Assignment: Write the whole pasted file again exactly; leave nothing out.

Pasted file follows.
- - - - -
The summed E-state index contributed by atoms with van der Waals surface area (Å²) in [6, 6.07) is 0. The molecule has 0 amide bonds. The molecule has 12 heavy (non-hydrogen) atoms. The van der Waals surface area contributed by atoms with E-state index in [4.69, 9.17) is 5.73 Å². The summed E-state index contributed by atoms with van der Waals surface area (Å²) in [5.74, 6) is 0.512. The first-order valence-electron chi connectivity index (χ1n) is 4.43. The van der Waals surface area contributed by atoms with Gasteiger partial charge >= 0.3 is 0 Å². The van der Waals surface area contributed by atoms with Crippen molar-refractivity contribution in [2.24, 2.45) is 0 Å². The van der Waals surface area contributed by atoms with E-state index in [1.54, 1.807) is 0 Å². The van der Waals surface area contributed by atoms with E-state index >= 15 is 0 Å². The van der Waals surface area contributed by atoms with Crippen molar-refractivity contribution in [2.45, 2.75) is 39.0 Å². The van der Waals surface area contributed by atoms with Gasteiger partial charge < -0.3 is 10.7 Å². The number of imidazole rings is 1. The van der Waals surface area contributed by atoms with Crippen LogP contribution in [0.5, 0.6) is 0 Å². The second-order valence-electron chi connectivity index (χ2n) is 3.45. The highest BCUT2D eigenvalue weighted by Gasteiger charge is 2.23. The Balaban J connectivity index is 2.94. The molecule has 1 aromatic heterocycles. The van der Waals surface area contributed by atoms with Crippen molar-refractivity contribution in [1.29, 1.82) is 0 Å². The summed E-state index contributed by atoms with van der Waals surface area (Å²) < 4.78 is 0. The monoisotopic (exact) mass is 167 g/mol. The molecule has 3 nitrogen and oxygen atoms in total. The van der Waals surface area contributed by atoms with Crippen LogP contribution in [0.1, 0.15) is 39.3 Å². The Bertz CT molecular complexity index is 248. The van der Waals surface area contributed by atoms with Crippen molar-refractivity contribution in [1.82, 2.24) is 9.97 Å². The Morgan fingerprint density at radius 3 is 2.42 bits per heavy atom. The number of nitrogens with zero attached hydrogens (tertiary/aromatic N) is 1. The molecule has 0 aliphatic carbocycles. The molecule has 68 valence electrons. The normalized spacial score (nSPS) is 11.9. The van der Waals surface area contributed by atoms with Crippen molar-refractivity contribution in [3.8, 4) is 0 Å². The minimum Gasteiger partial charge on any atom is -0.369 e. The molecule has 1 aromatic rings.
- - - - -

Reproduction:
The summed E-state index contributed by atoms with van der Waals surface area (Å²) in [6, 6.07) is 0. The molecule has 0 amide bonds. The molecule has 12 heavy (non-hydrogen) atoms. The van der Waals surface area contributed by atoms with E-state index in [4.69, 9.17) is 5.73 Å². The summed E-state index contributed by atoms with van der Waals surface area (Å²) in [5.74, 6) is 0.512. The first-order valence-electron chi connectivity index (χ1n) is 4.43. The van der Waals surface area contributed by atoms with Gasteiger partial charge >= 0.3 is 0 Å². The van der Waals surface area contributed by atoms with Crippen molar-refractivity contribution in [2.24, 2.45) is 0 Å². The van der Waals surface area contributed by atoms with E-state index in [1.54, 1.807) is 0 Å². The van der Waals surface area contributed by atoms with E-state index >= 15 is 0 Å². The van der Waals surface area contributed by atoms with Crippen molar-refractivity contribution in [2.45, 2.75) is 39.0 Å². The van der Waals surface area contributed by atoms with Gasteiger partial charge < -0.3 is 10.7 Å². The number of imidazole rings is 1. The van der Waals surface area contributed by atoms with Crippen LogP contribution in [0.5, 0.6) is 0 Å². The second-order valence-electron chi connectivity index (χ2n) is 3.45. The highest BCUT2D eigenvalue weighted by Gasteiger charge is 2.23. The Balaban J connectivity index is 2.94. The molecule has 1 aromatic heterocycles. The van der Waals surface area contributed by atoms with Crippen molar-refractivity contribution in [1.29, 1.82) is 0 Å². The summed E-state index contributed by atoms with van der Waals surface area (Å²) < 4.78 is 0. The monoisotopic (exact) mass is 167 g/mol. The molecule has 3 nitrogen and oxygen atoms in total. The van der Waals surface area contributed by atoms with Crippen LogP contribution in [0.1, 0.15) is 39.3 Å². The Bertz CT molecular complexity index is 248. The van der Waals surface area contributed by atoms with Crippen molar-refractivity contribution in [1.82, 2.24) is 9.97 Å². The Morgan fingerprint density at radius 3 is 2.42 bits per heavy atom. The number of nitrogens with zero attached hydrogens (tertiary/aromatic N) is 1. The molecule has 0 aliphatic carbocycles. The molecule has 68 valence electrons. The normalized spacial score (nSPS) is 11.9. The van der Waals surface area contributed by atoms with Crippen molar-refractivity contribution in [3.8, 4) is 0 Å². The minimum Gasteiger partial charge on any atom is -0.369 e. The molecule has 1 aromatic rings.